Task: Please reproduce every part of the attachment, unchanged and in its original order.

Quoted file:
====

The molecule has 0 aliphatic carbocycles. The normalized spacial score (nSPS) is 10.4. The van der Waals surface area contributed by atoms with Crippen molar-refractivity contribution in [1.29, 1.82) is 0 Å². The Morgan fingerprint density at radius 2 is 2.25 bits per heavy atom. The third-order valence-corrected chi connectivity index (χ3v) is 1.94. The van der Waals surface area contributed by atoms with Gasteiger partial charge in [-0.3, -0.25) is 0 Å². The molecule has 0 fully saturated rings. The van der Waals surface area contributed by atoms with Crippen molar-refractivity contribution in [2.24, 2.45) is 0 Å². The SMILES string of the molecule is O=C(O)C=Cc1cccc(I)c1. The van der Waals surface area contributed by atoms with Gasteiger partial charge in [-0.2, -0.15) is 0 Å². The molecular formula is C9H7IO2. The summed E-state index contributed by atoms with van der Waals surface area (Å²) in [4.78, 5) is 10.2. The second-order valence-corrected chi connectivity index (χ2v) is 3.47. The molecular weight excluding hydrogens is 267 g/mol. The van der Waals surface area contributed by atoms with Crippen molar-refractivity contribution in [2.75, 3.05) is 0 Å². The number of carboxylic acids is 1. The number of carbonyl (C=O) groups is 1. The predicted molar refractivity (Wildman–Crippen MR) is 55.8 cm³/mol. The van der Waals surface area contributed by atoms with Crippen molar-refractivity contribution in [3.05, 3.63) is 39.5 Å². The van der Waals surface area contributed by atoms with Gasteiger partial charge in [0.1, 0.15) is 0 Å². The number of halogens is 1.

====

The molecule has 0 aliphatic carbocycles. The normalized spacial score (nSPS) is 10.4. The van der Waals surface area contributed by atoms with Crippen molar-refractivity contribution in [1.29, 1.82) is 0 Å². The Morgan fingerprint density at radius 2 is 2.25 bits per heavy atom. The third-order valence-corrected chi connectivity index (χ3v) is 1.94. The van der Waals surface area contributed by atoms with Gasteiger partial charge in [-0.3, -0.25) is 0 Å². The molecule has 0 fully saturated rings. The van der Waals surface area contributed by atoms with Crippen molar-refractivity contribution in [2.24, 2.45) is 0 Å². The SMILES string of the molecule is O=C(O)C=Cc1cccc(I)c1. The van der Waals surface area contributed by atoms with Gasteiger partial charge in [-0.2, -0.15) is 0 Å². The molecular formula is C9H7IO2. The summed E-state index contributed by atoms with van der Waals surface area (Å²) in [4.78, 5) is 10.2. The second-order valence-corrected chi connectivity index (χ2v) is 3.47. The molecular weight excluding hydrogens is 267 g/mol. The van der Waals surface area contributed by atoms with Crippen molar-refractivity contribution in [2.75, 3.05) is 0 Å². The number of carboxylic acids is 1. The number of carbonyl (C=O) groups is 1. The predicted molar refractivity (Wildman–Crippen MR) is 55.8 cm³/mol. The van der Waals surface area contributed by atoms with Crippen molar-refractivity contribution in [3.05, 3.63) is 39.5 Å². The van der Waals surface area contributed by atoms with Gasteiger partial charge in [0.1, 0.15) is 0 Å². The number of halogens is 1.